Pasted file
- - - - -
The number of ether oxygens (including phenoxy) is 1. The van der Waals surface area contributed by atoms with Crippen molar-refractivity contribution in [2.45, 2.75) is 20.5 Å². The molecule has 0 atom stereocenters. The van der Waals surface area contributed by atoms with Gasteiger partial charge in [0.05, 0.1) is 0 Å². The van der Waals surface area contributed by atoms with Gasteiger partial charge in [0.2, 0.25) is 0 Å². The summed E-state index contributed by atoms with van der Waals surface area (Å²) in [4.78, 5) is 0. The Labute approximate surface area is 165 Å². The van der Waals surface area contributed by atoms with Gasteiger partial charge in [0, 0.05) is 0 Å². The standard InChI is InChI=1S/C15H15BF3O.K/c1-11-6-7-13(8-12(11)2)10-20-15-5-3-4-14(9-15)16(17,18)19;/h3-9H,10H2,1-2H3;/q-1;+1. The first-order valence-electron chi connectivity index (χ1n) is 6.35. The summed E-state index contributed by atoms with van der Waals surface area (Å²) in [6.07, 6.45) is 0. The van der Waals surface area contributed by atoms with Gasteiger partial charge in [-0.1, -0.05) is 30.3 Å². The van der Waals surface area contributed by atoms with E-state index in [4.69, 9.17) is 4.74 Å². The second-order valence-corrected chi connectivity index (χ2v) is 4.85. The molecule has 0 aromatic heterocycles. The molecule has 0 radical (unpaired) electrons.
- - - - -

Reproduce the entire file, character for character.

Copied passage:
The number of ether oxygens (including phenoxy) is 1. The van der Waals surface area contributed by atoms with Crippen molar-refractivity contribution in [2.45, 2.75) is 20.5 Å². The molecule has 0 atom stereocenters. The van der Waals surface area contributed by atoms with Gasteiger partial charge in [0.05, 0.1) is 0 Å². The van der Waals surface area contributed by atoms with Gasteiger partial charge in [0.2, 0.25) is 0 Å². The summed E-state index contributed by atoms with van der Waals surface area (Å²) in [4.78, 5) is 0. The Labute approximate surface area is 165 Å². The van der Waals surface area contributed by atoms with Gasteiger partial charge in [0, 0.05) is 0 Å². The standard InChI is InChI=1S/C15H15BF3O.K/c1-11-6-7-13(8-12(11)2)10-20-15-5-3-4-14(9-15)16(17,18)19;/h3-9H,10H2,1-2H3;/q-1;+1. The first-order valence-electron chi connectivity index (χ1n) is 6.35. The summed E-state index contributed by atoms with van der Waals surface area (Å²) in [6.07, 6.45) is 0. The van der Waals surface area contributed by atoms with Gasteiger partial charge in [-0.1, -0.05) is 30.3 Å². The van der Waals surface area contributed by atoms with E-state index in [4.69, 9.17) is 4.74 Å². The second-order valence-corrected chi connectivity index (χ2v) is 4.85. The molecule has 0 aromatic heterocycles. The molecule has 0 radical (unpaired) electrons.